Broadband Access for Connecting Work & Learning: One Year Later
— May 24, 2021
The whole world seemed to be shutting down in May 2020. The spread of the coronavirus during the first months of the year, combined with efforts to avoid face-to-face contact as much as possible, had pushed many of us even further online than we already had (willingly) gone—including in the field of teaching-training-learning. Within the ShapingEDU community, we were doing our best to respond positively to the challenges produced by the pandemic, and some of us were even beginning to discuss what we, as a community of dreamers, doers, and drivers shaping the future of learning in the digital age, could do that would be positive and actionable.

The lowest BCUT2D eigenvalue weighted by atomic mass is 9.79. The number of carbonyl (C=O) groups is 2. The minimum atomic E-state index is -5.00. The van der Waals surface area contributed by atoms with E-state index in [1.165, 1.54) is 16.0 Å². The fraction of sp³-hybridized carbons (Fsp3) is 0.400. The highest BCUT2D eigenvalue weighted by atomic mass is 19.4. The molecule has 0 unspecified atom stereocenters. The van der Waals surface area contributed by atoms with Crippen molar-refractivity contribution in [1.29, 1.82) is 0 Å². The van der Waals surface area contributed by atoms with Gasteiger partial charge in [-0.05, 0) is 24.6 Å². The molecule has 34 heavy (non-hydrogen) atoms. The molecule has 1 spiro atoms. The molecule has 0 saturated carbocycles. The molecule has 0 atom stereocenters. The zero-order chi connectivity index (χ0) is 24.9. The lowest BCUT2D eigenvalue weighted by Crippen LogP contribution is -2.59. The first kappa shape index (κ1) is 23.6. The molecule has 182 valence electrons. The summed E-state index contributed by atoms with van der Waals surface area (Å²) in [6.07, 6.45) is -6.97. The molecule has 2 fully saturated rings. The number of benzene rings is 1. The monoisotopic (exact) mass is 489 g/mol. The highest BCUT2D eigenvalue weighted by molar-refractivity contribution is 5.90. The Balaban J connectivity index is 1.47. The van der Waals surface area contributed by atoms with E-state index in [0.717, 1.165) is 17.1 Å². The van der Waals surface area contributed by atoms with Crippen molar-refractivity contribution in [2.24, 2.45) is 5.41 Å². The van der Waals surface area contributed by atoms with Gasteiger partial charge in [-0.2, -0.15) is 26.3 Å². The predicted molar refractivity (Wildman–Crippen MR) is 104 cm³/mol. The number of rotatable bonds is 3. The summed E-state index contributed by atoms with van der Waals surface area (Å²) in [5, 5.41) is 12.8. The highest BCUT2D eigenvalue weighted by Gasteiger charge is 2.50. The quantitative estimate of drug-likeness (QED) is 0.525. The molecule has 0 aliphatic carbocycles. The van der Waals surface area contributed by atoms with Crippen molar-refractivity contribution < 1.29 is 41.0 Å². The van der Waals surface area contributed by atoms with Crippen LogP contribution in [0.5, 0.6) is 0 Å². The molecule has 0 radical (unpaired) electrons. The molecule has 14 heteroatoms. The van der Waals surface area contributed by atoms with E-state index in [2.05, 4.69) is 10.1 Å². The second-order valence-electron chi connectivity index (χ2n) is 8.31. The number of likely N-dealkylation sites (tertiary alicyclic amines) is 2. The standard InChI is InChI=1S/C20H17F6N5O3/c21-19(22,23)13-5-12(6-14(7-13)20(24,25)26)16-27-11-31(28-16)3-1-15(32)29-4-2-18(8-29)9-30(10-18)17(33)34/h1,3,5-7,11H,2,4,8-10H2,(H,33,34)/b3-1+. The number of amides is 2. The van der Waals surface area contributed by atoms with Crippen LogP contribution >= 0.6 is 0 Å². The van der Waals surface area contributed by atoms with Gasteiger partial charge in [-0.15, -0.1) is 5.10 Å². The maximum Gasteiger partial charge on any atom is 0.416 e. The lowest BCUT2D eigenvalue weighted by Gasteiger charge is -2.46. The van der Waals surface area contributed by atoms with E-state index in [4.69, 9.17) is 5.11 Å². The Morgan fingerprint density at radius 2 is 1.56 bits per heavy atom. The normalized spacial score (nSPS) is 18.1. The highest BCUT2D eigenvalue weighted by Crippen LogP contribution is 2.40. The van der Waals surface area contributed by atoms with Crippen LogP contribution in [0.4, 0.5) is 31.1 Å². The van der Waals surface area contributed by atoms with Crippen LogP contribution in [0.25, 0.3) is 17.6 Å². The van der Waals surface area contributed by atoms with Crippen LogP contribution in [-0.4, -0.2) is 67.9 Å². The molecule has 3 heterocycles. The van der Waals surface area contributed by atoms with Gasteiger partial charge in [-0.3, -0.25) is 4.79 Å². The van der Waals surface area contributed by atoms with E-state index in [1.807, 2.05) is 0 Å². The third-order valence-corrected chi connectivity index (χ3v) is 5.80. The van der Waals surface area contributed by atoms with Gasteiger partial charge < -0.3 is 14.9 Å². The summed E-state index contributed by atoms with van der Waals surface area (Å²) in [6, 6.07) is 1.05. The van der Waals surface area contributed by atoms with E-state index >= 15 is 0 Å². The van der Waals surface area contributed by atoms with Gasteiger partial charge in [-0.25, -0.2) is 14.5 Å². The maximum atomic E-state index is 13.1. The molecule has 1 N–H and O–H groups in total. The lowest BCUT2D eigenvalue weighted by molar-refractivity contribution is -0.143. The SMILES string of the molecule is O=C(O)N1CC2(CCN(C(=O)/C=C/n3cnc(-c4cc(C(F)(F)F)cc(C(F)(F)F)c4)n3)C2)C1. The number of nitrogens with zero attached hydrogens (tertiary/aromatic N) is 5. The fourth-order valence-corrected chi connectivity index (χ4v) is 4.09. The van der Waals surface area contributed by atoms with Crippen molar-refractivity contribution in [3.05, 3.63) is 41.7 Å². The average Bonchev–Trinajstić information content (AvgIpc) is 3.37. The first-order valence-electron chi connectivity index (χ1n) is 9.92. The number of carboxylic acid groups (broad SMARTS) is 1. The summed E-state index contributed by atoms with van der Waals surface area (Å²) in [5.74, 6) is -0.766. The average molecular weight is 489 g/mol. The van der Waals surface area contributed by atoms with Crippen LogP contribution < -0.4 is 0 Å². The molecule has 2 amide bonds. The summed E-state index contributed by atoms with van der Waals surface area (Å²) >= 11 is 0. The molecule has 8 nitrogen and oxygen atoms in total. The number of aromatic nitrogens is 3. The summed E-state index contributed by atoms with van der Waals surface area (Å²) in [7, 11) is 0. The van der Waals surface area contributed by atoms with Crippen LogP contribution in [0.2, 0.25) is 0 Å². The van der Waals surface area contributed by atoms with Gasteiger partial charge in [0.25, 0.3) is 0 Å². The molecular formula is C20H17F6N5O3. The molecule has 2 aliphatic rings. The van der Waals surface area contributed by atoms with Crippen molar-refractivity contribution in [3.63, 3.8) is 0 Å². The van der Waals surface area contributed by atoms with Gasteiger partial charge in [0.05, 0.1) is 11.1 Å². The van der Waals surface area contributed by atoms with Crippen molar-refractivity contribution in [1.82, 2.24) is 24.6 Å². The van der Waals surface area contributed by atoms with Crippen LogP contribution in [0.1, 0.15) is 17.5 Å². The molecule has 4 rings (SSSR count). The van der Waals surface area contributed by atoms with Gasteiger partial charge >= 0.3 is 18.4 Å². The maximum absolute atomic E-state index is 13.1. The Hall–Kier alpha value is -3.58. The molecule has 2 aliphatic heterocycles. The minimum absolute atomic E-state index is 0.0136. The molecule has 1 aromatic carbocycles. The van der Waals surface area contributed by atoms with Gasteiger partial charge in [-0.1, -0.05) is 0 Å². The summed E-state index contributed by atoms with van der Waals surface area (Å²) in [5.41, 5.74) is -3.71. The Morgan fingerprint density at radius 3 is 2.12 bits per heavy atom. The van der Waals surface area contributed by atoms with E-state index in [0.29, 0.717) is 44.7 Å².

Near the end of the monthly meeting of community leaders that month, we were identifying some of the challenges—those wicked problems that, by definition, seem to evolve so quickly that any proposed solution fails to deal with the problem by the time we are able to get around to implementing that solution—and turned our attention to the terrible problems learners (and educators) were facing because they had inadequate—or no—Internet access in an environment where learning had gone online.